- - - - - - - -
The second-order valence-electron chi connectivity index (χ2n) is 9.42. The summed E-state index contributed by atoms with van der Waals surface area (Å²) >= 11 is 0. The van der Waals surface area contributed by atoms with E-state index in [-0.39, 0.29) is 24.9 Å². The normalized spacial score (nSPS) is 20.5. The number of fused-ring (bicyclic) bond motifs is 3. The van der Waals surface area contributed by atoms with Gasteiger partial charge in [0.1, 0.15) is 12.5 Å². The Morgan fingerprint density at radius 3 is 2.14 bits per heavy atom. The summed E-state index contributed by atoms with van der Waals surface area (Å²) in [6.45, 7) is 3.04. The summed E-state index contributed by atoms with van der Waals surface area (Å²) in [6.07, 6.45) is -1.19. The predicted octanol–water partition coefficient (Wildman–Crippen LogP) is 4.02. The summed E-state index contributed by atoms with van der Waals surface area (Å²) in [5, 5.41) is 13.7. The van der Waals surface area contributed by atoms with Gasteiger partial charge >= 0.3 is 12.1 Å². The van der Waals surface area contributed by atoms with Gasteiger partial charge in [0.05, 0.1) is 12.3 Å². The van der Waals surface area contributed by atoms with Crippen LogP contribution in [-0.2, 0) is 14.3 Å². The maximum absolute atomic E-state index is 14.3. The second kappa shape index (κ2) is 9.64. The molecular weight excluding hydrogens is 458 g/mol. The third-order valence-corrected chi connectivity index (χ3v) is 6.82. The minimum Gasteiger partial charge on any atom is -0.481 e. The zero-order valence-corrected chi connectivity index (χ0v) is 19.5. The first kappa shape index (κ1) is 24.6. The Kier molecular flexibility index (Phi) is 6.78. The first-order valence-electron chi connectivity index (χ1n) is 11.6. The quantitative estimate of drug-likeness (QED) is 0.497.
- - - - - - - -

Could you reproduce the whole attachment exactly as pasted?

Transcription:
The second-order valence-electron chi connectivity index (χ2n) is 9.42. The summed E-state index contributed by atoms with van der Waals surface area (Å²) >= 11 is 0. The van der Waals surface area contributed by atoms with E-state index in [-0.39, 0.29) is 24.9 Å². The normalized spacial score (nSPS) is 20.5. The number of fused-ring (bicyclic) bond motifs is 3. The van der Waals surface area contributed by atoms with Gasteiger partial charge in [0.1, 0.15) is 12.5 Å². The Morgan fingerprint density at radius 3 is 2.14 bits per heavy atom. The summed E-state index contributed by atoms with van der Waals surface area (Å²) in [6.45, 7) is 3.04. The summed E-state index contributed by atoms with van der Waals surface area (Å²) in [6.07, 6.45) is -1.19. The predicted octanol–water partition coefficient (Wildman–Crippen LogP) is 4.02. The summed E-state index contributed by atoms with van der Waals surface area (Å²) in [5, 5.41) is 13.7. The van der Waals surface area contributed by atoms with Gasteiger partial charge >= 0.3 is 12.1 Å². The van der Waals surface area contributed by atoms with Gasteiger partial charge in [0.05, 0.1) is 12.3 Å². The van der Waals surface area contributed by atoms with Crippen LogP contribution in [-0.2, 0) is 14.3 Å². The maximum absolute atomic E-state index is 14.3. The second kappa shape index (κ2) is 9.64. The molecular weight excluding hydrogens is 458 g/mol. The third-order valence-corrected chi connectivity index (χ3v) is 6.82. The minimum Gasteiger partial charge on any atom is -0.481 e. The zero-order valence-corrected chi connectivity index (χ0v) is 19.5. The first kappa shape index (κ1) is 24.6. The Kier molecular flexibility index (Phi) is 6.78. The first-order valence-electron chi connectivity index (χ1n) is 11.6. The quantitative estimate of drug-likeness (QED) is 0.497.